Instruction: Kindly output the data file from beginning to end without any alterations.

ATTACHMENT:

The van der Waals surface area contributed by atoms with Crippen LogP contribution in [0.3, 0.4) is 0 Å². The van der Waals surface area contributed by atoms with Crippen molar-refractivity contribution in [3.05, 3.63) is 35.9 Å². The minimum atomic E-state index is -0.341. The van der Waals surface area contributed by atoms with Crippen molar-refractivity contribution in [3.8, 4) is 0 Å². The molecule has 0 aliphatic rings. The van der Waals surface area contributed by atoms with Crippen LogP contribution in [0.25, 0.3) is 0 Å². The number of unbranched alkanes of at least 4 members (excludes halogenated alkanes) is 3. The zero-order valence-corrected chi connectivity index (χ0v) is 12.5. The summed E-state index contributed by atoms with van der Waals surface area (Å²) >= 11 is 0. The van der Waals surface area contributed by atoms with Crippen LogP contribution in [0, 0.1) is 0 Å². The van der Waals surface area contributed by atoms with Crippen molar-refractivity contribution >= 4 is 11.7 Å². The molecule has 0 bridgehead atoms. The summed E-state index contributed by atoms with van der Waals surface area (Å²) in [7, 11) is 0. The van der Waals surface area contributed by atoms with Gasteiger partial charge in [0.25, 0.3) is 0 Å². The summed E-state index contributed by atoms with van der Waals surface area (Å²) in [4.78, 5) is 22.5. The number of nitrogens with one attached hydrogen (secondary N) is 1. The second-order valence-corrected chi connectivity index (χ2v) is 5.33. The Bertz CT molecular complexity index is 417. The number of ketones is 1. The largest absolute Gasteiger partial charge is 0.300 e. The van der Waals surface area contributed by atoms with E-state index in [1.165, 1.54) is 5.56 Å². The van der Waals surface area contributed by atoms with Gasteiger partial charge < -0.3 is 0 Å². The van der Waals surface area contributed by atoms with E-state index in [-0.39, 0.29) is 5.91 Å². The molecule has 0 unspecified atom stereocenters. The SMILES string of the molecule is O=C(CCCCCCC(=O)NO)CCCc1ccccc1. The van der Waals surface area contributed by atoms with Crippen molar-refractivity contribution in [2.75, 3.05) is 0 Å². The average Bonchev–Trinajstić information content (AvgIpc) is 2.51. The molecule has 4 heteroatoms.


The van der Waals surface area contributed by atoms with Crippen LogP contribution in [0.3, 0.4) is 0 Å². The van der Waals surface area contributed by atoms with Crippen molar-refractivity contribution in [3.05, 3.63) is 35.9 Å². The minimum atomic E-state index is -0.341. The van der Waals surface area contributed by atoms with Crippen molar-refractivity contribution in [3.8, 4) is 0 Å². The molecule has 0 aliphatic rings. The van der Waals surface area contributed by atoms with Crippen LogP contribution in [0.25, 0.3) is 0 Å². The number of unbranched alkanes of at least 4 members (excludes halogenated alkanes) is 3. The zero-order valence-corrected chi connectivity index (χ0v) is 12.5. The summed E-state index contributed by atoms with van der Waals surface area (Å²) >= 11 is 0. The van der Waals surface area contributed by atoms with Crippen LogP contribution in [0, 0.1) is 0 Å². The van der Waals surface area contributed by atoms with Crippen molar-refractivity contribution >= 4 is 11.7 Å². The molecule has 0 bridgehead atoms. The summed E-state index contributed by atoms with van der Waals surface area (Å²) in [7, 11) is 0. The van der Waals surface area contributed by atoms with Gasteiger partial charge in [0.25, 0.3) is 0 Å². The summed E-state index contributed by atoms with van der Waals surface area (Å²) in [4.78, 5) is 22.5. The number of nitrogens with one attached hydrogen (secondary N) is 1. The second-order valence-corrected chi connectivity index (χ2v) is 5.33. The Bertz CT molecular complexity index is 417. The number of ketones is 1. The largest absolute Gasteiger partial charge is 0.300 e. The van der Waals surface area contributed by atoms with E-state index in [1.165, 1.54) is 5.56 Å². The van der Waals surface area contributed by atoms with Gasteiger partial charge < -0.3 is 0 Å². The van der Waals surface area contributed by atoms with E-state index in [-0.39, 0.29) is 5.91 Å². The molecule has 0 unspecified atom stereocenters. The SMILES string of the molecule is O=C(CCCCCCC(=O)NO)CCCc1ccccc1. The van der Waals surface area contributed by atoms with Crippen molar-refractivity contribution in [2.75, 3.05) is 0 Å². The average Bonchev–Trinajstić information content (AvgIpc) is 2.51. The molecule has 4 heteroatoms.